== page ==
"The result of this change is that most smaller, rural cablesystems that don't feel that MTV would be suitable in their communities would pay 68percent more for Nickelodeon," Hughes wrote to MTVN vice president of affiliate salesand marketing Elizabeth Posner. "Your continued practice of 'tying' theservices together has gotten to the point where it is almost illegal in our view."
The flat rate, without any discounts, was 53 cents per subscriber, permonth for Nick last year. The NCTC's contract with MTVN expires June 30, 2000.
Because of the dispute, MTVN has threatened to terminate itsrelationship with the NCTC and to negotiate directly with its members. MTVN has also sentits standard affiliation agreement including the current rate cards with thecontested increased license fees to each NCTC member that is now carrying itsnetworks.
The NCTC charged that these moves by MTVN will destroy its bargainingpower.
"If this happens, many small-town and rural cable-televisionsubscribers will be subjected to unjustified higher rates," the suit alleged.
That's because of the NCTC's inability to negotiate volumediscounts at "the lower end" of the ones that MSOs such as TCI and Time Warnerobtain which are in the range of 40 percent to 60 percent, or more, according tothe suit.
In January, the NCTC suggested that MTVN pick an accounting firm toaudit the programmer's affiliates and to survey rate-increase data, with the co-oppicking up one-half of the cost of the financial review. Such an audit would confirm ifthe rate increase had been "industrywide," the suit said, but MTVN neverresponded.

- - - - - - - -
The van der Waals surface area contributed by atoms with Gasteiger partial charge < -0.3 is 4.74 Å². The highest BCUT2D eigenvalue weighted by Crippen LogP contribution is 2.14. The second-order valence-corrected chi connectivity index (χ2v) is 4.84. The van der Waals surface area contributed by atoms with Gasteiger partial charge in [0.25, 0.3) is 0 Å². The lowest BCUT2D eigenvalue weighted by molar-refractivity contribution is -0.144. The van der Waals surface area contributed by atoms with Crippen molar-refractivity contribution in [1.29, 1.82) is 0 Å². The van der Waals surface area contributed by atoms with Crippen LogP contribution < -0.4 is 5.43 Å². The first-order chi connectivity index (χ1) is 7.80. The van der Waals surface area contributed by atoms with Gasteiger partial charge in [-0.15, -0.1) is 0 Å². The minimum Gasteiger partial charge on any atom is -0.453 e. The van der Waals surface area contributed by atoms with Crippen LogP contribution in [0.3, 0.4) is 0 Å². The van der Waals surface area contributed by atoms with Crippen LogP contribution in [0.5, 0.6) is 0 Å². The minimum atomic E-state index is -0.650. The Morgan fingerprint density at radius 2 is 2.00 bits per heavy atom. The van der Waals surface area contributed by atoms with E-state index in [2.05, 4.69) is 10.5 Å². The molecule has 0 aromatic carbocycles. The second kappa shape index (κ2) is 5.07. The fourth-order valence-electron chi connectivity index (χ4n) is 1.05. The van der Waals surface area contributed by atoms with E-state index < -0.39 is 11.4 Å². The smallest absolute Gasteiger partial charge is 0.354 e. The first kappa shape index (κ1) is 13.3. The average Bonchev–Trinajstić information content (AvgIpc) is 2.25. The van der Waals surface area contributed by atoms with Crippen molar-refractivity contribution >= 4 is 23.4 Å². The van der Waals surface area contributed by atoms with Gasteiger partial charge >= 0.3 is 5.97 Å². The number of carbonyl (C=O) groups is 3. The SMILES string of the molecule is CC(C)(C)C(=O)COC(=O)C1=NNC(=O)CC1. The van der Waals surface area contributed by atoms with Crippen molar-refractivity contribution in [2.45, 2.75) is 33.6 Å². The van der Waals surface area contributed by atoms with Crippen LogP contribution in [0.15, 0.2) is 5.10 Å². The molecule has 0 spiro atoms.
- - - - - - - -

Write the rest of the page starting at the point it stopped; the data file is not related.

Of the NCTC's nearly 9 million subscribers, 4.3 million get Nick,4.1 million get MTV and 3.7 million have VH1, the suit said.
Cable operators particularly small ones are sensitiveabout new license-fee increases from networks, and they are examining every penny of theirprogram costs. One of the programmers that is likely to be scrutinized next, and that ispotentially vulnerable to switch-outs, is FX.
FX affiliate-sales reps are already floating a rate card for next yearat roughly 28 cents per subscriber, per month the current rate even thoughthe network won't have retransmission consent as a bargaining chip for the nextcontract. Fox TV stations will be negotiating their own retransmission deals thisgo-around, and FX won't be part of them.
FX officials maintained that the network is very different than it waswhen it launched in 1994, with much better programming. It is airing reruns of TheX-Files and NYPD Blue, boosting its primetime ratings in the key 18-to-49demographic. In addition, FX beat several major networks to acquire Buffy the VampireSlayer, and the network will debut several new original series this summer. And FX nowhas Major League Baseball.
"Retransmission or no retransmission, this is a service thatstands out," said Mark Sonnenberg, executive vice president of FX Networks."We've made aggressive moves to build the value of this network."
But some MSO officials claimed that this wasn't enough to fill thegap that was left, in terms of the network's worth, without retransmission consent.According to Jedd Palmer, MediaOne's senior vice president of programming, "28cents is a stretch for that product [FX] ... A national-baseball package has no value.There's not enough appeal for out-of-market games. There's too much localproduct."
At least one operator said FX really can't be considered as astand-alone network, and it may be buffered even without retransmission consent, since itsdeals are, in some cases, tied to those of the Fox regional-sports channels.
"There is a linkage at the table to FX carriage and rates andsports-channel carriage and rates," Cable One president Thomas Might said. MCN